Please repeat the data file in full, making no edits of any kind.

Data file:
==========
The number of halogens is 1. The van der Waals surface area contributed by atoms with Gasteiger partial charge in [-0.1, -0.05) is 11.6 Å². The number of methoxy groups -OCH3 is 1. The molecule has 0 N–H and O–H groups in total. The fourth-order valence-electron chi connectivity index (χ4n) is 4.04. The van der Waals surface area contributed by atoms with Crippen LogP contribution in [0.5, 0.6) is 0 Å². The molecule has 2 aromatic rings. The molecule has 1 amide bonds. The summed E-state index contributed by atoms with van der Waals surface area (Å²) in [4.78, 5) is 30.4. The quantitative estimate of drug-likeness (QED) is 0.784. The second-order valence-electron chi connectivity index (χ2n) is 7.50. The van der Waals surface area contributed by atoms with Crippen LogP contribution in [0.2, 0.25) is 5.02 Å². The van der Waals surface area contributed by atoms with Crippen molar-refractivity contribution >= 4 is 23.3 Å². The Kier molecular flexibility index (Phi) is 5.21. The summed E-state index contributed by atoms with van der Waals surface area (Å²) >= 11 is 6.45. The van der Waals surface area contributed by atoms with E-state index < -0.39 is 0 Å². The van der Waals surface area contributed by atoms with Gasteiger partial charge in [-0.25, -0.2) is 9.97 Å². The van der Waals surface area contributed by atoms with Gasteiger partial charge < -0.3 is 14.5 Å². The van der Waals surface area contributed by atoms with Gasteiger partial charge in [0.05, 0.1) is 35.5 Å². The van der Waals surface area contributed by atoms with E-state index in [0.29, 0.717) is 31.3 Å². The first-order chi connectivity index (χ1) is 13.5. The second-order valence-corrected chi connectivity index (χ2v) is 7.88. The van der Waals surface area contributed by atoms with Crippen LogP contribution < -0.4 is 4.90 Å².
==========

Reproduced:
The number of halogens is 1. The van der Waals surface area contributed by atoms with Gasteiger partial charge in [-0.1, -0.05) is 11.6 Å². The number of methoxy groups -OCH3 is 1. The molecule has 0 N–H and O–H groups in total. The fourth-order valence-electron chi connectivity index (χ4n) is 4.04. The van der Waals surface area contributed by atoms with Crippen LogP contribution in [0.5, 0.6) is 0 Å². The molecule has 2 aromatic rings. The molecule has 1 amide bonds. The summed E-state index contributed by atoms with van der Waals surface area (Å²) in [4.78, 5) is 30.4. The quantitative estimate of drug-likeness (QED) is 0.784. The second-order valence-electron chi connectivity index (χ2n) is 7.50. The van der Waals surface area contributed by atoms with Crippen LogP contribution in [0.2, 0.25) is 5.02 Å². The van der Waals surface area contributed by atoms with Crippen molar-refractivity contribution >= 4 is 23.3 Å². The Kier molecular flexibility index (Phi) is 5.21. The summed E-state index contributed by atoms with van der Waals surface area (Å²) >= 11 is 6.45. The van der Waals surface area contributed by atoms with E-state index < -0.39 is 0 Å². The van der Waals surface area contributed by atoms with Gasteiger partial charge in [-0.25, -0.2) is 9.97 Å². The van der Waals surface area contributed by atoms with Gasteiger partial charge < -0.3 is 14.5 Å². The van der Waals surface area contributed by atoms with Gasteiger partial charge in [0.05, 0.1) is 35.5 Å². The van der Waals surface area contributed by atoms with E-state index in [0.29, 0.717) is 31.3 Å². The first-order chi connectivity index (χ1) is 13.5. The second-order valence-corrected chi connectivity index (χ2v) is 7.88. The van der Waals surface area contributed by atoms with Crippen LogP contribution < -0.4 is 4.90 Å².